JoLt 2004 Expedition Diary
Friday 6th August
The wake up calls rang out around the hotel and some reluctant JoLters gathered for breakfast before the flight around the world. The flight passed slowly with the help of films, super Mario, and books. The time many were dreading finally arrived, we wondered through customs at Heathrow with an array of emotions. It is very difficult to assume how everybody felt, but the culmination of emotions was clear on the faces of many. Many close friends bid each other goodbye and what has become a fantastic group had to finally part company.
Thursday 5th August
We bid goodbye to our hosts at the Marae, and were overwhelmed with their offer to return anytime we wished. The majority of today was spent either travelling or shopping, we relocated to our hotel near the airport and began planning for the next 24 hours. The group had numerous tasks to complete before the end of expedition meal, packing being the priority. All equipment must have expanded as closing bags was proving to be an art form! The schedule had allowed time for the girls to doll themselves up and for the boys to slap on some hair gel! It was difficult to recognise some JoLters as we met in the restaurant! Amazing what smart clothes and hot showers can do! The meal was an excellent way to end what has been an experience of a lifetime. All the JoLters enjoyed chatting with their new friends and preparing for the evening entertainment. It had been decided previous that a show would be a nice way to draw things to a close. Four groups of JoLters and a leaders group had practised a sketch and were ready to go! Everybody revelled in the atmosphere of frivolity, especially those taking the chance to mimic the leaders! Nick, our guide, gave a moving speech reflecting the amount of enjoyment he has had with us. By this stage many of the group were feeling the emotions built over such an inspiring month.
Wednesday 4th August
A sight alteration of plans led us towards a nice carefree day abseiling. or so we thought!! We arrived to be met by our guides for the day, they seemed very helpful and keen. Some attributes we were to rely on later! The group practised on horizontal land before venturing towards a local cliff face to try the real thing. Little did we know what lay between us and the cliff face would prove so challenging. Having trekked along cliff edges and accomplished Kea point in treacherous conditions, who would have guessed a grassy hill would be such a challenge!! However, it was continuously being greased by the falling rain. This short walk quickly turned into a scene from ‘It’s a knockout’ as people slid and slipped up the slope. Upon arrival at the summit the JoLters were to be tested again, this time their patience was tried. Due to the conditions and the nature of the group, the guides and JoLt leaders wanted to ensure everything was checked and considered. This however, does take time and standing in the wind and rain with nothing to do can be the biggest challenge to some.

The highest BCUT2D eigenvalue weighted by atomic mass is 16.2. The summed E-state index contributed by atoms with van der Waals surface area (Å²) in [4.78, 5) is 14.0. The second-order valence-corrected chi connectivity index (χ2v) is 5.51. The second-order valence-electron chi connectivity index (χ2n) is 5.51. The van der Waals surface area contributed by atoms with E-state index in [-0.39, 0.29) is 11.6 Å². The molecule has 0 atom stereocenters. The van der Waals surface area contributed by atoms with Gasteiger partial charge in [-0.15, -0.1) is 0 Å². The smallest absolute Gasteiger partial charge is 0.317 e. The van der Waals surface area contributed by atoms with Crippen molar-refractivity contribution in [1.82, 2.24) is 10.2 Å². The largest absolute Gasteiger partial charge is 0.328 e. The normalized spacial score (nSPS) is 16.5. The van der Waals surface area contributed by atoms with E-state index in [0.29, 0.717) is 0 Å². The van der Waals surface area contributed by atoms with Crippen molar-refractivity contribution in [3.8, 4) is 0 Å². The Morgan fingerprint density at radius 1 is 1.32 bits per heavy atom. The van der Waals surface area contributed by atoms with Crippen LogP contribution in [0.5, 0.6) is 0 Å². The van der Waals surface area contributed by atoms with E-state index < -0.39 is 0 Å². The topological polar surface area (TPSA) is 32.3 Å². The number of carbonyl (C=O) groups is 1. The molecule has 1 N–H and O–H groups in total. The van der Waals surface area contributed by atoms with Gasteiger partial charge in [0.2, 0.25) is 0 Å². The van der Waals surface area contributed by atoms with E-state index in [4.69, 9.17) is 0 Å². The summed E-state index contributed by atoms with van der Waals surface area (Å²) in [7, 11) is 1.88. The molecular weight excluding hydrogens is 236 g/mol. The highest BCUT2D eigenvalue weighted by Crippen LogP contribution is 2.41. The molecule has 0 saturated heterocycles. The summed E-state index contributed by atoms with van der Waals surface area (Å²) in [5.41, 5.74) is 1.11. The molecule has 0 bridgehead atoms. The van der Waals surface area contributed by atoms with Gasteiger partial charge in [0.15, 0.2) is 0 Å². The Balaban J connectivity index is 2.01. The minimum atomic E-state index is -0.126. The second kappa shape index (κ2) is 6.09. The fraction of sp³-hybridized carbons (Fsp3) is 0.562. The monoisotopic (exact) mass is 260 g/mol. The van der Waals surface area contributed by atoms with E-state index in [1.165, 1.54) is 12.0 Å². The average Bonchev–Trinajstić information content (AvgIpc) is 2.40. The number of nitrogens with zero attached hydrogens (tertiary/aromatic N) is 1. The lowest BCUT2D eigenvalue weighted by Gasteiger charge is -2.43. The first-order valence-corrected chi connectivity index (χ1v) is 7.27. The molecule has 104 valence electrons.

All the effort finally paid off and the entire group completed at least one abseil, some were reluctant but achieved this feat with some fantastic support from other JoLters. It was truly great to witness this group supporting and helping.
The return down the greasy hill did not fail to deliver its problems. The hill had now turned from grassy to simply muddy, with no grip and wheelchairs this was to be ‘interesting’. We quickly developed some new techniques of ‘mud bum sliding’ and ‘four to a carry chair descent’. The group returned plastered in mud but also in high spirits, amazing considering the elements they had endured today. The difficulty of the day was reflected by Dorothy going slightly soft! The announcement given to tired and hungry JoLters that we were going to KFC was met with raucous cheers! This was to be our lunch (at 5pm!), dinner followed at 9pm!